rifle, advanced on the rebel demanding his surrender. He threw down his gun with bad grace, saying as he did so: "If I had another cartridge I would never surrender." "All right, Johnnie," said the Yankee. "If I had another you may be sure I would not ask you to surrender." But Johnnie came in a prisoner. In this action the sharp shooters expended the full complement of sixty rounds of ammunition per man, thus verifying the assertion of their ancient enemy in the ordnance department that "the breech loaders would use up ammunition at an alarming rate;" both he and other were by this time forced to admit, however, that the ammunition was expended to very useful purpose. Passing now to the southeast over familiar grounds they encamped at Warrenton the twenty-sixth, and on the thirty-first at or near White Sulphur Springs, where they remained until the 15th of September, enjoying a much needed rest. It was eighty-one days since they left their camp at Falmouth to follow and defeat Lee's plans for an invasion of the North, and during that time they had not had one single day of uninterrupted rest. Here the regiment had the first dress parade since the campaign opened.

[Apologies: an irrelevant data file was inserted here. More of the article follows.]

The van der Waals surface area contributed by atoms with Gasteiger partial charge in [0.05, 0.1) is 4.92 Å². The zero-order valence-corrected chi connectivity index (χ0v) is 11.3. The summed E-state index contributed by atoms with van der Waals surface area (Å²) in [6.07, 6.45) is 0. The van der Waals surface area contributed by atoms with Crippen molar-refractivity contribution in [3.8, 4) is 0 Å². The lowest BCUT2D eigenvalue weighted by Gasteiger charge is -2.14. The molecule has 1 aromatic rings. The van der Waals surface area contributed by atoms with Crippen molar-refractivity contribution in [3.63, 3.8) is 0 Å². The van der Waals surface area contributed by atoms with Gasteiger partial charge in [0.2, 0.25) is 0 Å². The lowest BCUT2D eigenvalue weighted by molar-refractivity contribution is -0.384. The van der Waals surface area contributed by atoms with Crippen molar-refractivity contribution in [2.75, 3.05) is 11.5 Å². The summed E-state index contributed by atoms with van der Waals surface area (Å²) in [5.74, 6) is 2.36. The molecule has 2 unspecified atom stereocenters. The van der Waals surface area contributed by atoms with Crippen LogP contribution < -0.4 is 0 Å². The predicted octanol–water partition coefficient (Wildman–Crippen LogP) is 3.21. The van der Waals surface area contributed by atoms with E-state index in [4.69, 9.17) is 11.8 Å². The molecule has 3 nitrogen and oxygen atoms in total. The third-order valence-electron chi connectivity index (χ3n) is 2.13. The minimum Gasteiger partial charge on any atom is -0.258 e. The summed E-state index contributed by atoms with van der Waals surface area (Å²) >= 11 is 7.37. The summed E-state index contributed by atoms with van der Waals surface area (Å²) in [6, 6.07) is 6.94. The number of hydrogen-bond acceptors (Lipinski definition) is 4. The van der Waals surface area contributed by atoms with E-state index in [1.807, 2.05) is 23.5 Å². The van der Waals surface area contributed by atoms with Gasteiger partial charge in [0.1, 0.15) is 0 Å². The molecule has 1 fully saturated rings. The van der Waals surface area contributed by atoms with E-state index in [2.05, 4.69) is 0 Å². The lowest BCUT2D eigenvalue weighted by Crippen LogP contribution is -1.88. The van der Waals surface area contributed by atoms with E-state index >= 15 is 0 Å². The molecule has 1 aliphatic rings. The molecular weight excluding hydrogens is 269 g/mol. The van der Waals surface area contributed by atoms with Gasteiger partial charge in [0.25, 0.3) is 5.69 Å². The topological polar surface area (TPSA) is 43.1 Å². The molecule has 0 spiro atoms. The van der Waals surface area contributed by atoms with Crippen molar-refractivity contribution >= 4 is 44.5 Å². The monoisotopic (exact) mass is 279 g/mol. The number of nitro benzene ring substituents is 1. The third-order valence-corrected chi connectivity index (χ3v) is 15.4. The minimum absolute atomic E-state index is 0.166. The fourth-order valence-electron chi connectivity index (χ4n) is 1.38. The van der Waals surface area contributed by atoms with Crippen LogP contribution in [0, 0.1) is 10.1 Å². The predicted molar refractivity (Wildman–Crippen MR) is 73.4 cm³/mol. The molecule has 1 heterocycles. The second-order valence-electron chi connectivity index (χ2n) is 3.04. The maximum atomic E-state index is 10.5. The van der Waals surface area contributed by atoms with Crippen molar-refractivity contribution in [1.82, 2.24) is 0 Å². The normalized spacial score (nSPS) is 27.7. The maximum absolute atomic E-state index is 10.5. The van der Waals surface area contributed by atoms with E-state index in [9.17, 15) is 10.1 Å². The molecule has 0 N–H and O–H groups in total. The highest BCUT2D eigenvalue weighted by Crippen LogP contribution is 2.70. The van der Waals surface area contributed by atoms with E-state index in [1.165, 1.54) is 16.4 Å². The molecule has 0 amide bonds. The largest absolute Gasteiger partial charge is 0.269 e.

On the 15th of September they broke camp and marched to Culpepper, some ten miles to the southward, where they remained until the 10th of October. On the 22d of September eight days rations had been issued and it looked as though serious movements were contemplated, but the plan, if there was one, was not carried out.